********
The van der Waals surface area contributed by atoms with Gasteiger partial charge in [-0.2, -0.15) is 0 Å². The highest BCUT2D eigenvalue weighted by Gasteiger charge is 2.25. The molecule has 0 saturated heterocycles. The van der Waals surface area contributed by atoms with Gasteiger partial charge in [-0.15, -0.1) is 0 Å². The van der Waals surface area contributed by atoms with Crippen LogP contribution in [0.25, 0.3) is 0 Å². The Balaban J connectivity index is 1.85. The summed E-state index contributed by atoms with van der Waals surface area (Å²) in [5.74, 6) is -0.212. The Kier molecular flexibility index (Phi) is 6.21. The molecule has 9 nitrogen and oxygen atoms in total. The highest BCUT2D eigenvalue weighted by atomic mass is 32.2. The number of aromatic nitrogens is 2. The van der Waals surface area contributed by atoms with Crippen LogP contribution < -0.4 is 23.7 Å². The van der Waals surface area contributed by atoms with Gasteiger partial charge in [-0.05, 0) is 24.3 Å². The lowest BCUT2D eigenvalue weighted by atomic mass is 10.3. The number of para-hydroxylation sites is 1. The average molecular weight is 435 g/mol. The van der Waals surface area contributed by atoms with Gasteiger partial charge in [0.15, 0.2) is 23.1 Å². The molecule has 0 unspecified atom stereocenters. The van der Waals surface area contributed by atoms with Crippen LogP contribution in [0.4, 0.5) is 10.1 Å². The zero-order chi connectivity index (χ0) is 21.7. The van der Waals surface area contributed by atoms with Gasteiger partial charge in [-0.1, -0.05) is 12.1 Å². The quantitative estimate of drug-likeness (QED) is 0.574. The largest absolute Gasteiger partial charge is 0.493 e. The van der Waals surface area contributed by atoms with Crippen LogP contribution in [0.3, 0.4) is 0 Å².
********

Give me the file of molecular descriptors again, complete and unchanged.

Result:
The van der Waals surface area contributed by atoms with Gasteiger partial charge in [-0.2, -0.15) is 0 Å². The highest BCUT2D eigenvalue weighted by Gasteiger charge is 2.25. The molecule has 0 saturated heterocycles. The van der Waals surface area contributed by atoms with Gasteiger partial charge in [-0.15, -0.1) is 0 Å². The van der Waals surface area contributed by atoms with Crippen LogP contribution in [0.25, 0.3) is 0 Å². The Balaban J connectivity index is 1.85. The summed E-state index contributed by atoms with van der Waals surface area (Å²) in [5.74, 6) is -0.212. The Kier molecular flexibility index (Phi) is 6.21. The molecule has 9 nitrogen and oxygen atoms in total. The highest BCUT2D eigenvalue weighted by atomic mass is 32.2. The number of aromatic nitrogens is 2. The van der Waals surface area contributed by atoms with Crippen LogP contribution < -0.4 is 23.7 Å². The van der Waals surface area contributed by atoms with Gasteiger partial charge in [-0.05, 0) is 24.3 Å². The lowest BCUT2D eigenvalue weighted by atomic mass is 10.3. The number of para-hydroxylation sites is 1. The average molecular weight is 435 g/mol. The van der Waals surface area contributed by atoms with Gasteiger partial charge in [0.15, 0.2) is 23.1 Å². The molecule has 0 unspecified atom stereocenters. The van der Waals surface area contributed by atoms with Crippen LogP contribution in [0.4, 0.5) is 10.1 Å². The zero-order chi connectivity index (χ0) is 21.7. The van der Waals surface area contributed by atoms with Gasteiger partial charge in [-0.1, -0.05) is 12.1 Å². The quantitative estimate of drug-likeness (QED) is 0.574. The largest absolute Gasteiger partial charge is 0.493 e. The van der Waals surface area contributed by atoms with Crippen LogP contribution in [0.3, 0.4) is 0 Å².